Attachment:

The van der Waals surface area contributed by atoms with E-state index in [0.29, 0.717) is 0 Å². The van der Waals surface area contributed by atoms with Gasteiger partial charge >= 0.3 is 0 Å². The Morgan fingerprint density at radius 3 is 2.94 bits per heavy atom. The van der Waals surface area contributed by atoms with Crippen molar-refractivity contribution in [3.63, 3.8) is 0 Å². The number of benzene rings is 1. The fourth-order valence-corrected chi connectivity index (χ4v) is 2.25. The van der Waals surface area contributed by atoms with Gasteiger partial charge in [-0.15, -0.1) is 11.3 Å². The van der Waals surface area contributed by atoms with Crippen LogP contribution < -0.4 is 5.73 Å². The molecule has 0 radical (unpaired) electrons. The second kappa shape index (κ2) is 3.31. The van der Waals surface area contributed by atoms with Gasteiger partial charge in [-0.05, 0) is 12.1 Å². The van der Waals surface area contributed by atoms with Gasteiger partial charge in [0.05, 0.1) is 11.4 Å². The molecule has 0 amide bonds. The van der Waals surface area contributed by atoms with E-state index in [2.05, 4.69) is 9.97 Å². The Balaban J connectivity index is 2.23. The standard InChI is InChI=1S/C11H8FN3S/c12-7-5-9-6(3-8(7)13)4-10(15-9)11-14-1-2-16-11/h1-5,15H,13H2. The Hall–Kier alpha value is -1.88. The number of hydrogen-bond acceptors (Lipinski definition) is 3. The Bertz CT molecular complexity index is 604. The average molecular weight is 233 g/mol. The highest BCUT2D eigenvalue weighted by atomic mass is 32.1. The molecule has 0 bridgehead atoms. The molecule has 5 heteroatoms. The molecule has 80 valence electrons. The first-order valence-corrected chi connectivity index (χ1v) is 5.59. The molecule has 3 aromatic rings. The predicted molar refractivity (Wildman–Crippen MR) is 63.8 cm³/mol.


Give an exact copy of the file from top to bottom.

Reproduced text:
The van der Waals surface area contributed by atoms with E-state index in [0.29, 0.717) is 0 Å². The van der Waals surface area contributed by atoms with Gasteiger partial charge >= 0.3 is 0 Å². The Morgan fingerprint density at radius 3 is 2.94 bits per heavy atom. The van der Waals surface area contributed by atoms with Crippen molar-refractivity contribution in [3.63, 3.8) is 0 Å². The number of benzene rings is 1. The fourth-order valence-corrected chi connectivity index (χ4v) is 2.25. The van der Waals surface area contributed by atoms with Gasteiger partial charge in [-0.15, -0.1) is 11.3 Å². The van der Waals surface area contributed by atoms with Crippen LogP contribution < -0.4 is 5.73 Å². The molecule has 0 radical (unpaired) electrons. The second kappa shape index (κ2) is 3.31. The van der Waals surface area contributed by atoms with Gasteiger partial charge in [-0.05, 0) is 12.1 Å². The van der Waals surface area contributed by atoms with Gasteiger partial charge in [0.05, 0.1) is 11.4 Å². The molecule has 0 amide bonds. The van der Waals surface area contributed by atoms with E-state index in [2.05, 4.69) is 9.97 Å². The Balaban J connectivity index is 2.23. The standard InChI is InChI=1S/C11H8FN3S/c12-7-5-9-6(3-8(7)13)4-10(15-9)11-14-1-2-16-11/h1-5,15H,13H2. The Hall–Kier alpha value is -1.88. The number of hydrogen-bond acceptors (Lipinski definition) is 3. The Bertz CT molecular complexity index is 604. The average molecular weight is 233 g/mol. The highest BCUT2D eigenvalue weighted by atomic mass is 32.1. The molecule has 0 bridgehead atoms. The molecule has 5 heteroatoms. The molecule has 80 valence electrons. The first-order valence-corrected chi connectivity index (χ1v) is 5.59. The molecule has 3 aromatic rings. The predicted molar refractivity (Wildman–Crippen MR) is 63.8 cm³/mol.